SACRAMENTO — The Mansion Flats home where police unearthed the bodies of seven people who were under the care of convicted serial killer Dorothea Puente is on the market.
A "for sale" sign went up Wednesday in front of the vacant 1930 two-story tan Victorian with navy and white trim at 1426 F St. Realtor Andrew Chechourka is waiting for Bank of America to determine a price and give him the go-ahead to officially list the property.
"It's a duplex, so it's good for an investor," Chechourka said. "It's ready for move-in."
The 1,834-square-foot house with detailed woodwork and a carpet of clover taking over the small patch of front lawn offers little clue to the property's sordid past.
Puente first rented the top floor in 1980, but left in 1982 to serve time for drugging, then stealing checks and valuables from the elderly. She returned to the home in 1985, renting both floors, and took in disabled tenants. Bodies were first discovered in 1988.
Puente was charged with nine murders, convicted of three, and is living her life in the Central California Women's Facility near Chowchilla. She maintains the victims all died of natural causes.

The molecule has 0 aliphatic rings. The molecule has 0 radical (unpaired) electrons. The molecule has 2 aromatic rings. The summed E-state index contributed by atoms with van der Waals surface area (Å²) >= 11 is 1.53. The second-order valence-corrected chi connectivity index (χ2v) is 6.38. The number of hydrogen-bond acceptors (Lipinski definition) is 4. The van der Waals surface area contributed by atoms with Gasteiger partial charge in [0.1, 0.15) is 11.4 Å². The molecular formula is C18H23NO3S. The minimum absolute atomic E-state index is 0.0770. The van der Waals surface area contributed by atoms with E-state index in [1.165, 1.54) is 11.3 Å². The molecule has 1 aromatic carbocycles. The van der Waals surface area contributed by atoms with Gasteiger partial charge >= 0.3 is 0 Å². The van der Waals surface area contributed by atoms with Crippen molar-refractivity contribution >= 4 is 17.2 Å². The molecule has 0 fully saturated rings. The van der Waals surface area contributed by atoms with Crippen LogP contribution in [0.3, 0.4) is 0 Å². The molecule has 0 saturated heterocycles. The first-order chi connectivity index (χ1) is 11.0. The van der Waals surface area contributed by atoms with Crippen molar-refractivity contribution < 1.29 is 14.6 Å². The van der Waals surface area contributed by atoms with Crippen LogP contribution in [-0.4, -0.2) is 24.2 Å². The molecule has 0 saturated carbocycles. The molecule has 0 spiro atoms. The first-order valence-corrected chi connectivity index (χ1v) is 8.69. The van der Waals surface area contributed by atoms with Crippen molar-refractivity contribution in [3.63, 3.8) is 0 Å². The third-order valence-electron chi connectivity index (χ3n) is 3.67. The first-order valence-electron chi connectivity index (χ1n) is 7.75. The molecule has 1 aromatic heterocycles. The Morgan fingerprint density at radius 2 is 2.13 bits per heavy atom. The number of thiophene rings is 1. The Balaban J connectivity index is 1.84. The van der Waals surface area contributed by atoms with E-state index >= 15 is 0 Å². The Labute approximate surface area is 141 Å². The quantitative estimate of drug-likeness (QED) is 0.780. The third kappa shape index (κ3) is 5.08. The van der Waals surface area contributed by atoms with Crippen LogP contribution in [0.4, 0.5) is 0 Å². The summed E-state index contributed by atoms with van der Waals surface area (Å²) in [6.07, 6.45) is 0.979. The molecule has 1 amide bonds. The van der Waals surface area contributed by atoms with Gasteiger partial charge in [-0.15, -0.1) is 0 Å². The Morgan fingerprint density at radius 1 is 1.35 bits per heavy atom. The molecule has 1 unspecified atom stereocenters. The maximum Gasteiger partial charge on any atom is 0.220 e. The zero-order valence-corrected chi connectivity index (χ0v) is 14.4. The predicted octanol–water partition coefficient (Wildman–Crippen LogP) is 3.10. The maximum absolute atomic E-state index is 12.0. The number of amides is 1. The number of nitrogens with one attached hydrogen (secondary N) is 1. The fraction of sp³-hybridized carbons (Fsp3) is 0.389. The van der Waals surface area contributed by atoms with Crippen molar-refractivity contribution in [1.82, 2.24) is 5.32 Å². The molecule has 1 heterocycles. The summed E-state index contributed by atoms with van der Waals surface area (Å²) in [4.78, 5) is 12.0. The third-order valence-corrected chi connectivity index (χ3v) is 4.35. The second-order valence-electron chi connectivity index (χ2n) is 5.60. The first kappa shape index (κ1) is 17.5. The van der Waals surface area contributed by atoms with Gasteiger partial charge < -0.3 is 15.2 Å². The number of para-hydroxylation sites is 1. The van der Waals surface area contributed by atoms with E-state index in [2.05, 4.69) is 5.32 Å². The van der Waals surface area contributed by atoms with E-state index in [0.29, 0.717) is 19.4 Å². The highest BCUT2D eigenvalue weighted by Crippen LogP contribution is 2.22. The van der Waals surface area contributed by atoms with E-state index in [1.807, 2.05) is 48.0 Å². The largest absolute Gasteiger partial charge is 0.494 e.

The home was sold by then-owners Ricardo and Veronica Ordorica in 2002 for $155,000, according to property records. The buyer, Richard Vasquez, updated the home, painting the interior and exterior, refinishing the wood floors, and paving the side yard where the bodies had been discovered.
Vasquez sold the home in 2005 for $500,000 to John Burdette III; and Burdette sold the home to Tom and Lissette Decarli for $560,000 six months later, records show.
The house went through foreclosure in June 2009, with the last reported price being $335,750.
Bank of America spokeswoman Jumana Bauwens would only say the bank owns the property and that it is listed for sale. She did not respond to a request for the listing price.
The top floor is a three-bedroom, one-bath unit; the bottom floor has two bedrooms and a bathroom, Chechourka said. The kitchens both have granite countertops and there are laundry hook-ups, he said.
Chechourka, who works for Kraft Real Estate in Fair Oaks, didn't realize the property's ignominious past until he Googled the address for a map, he said.
"It's a basic disclosure item – we'll have to tell people that it has a notorious history," he said.
Scott Humphrey, 42, who lives on the same block, admired the home Thursday and wouldn't think twice about living there, he said.
"I believe in karma, not ghosts," he said.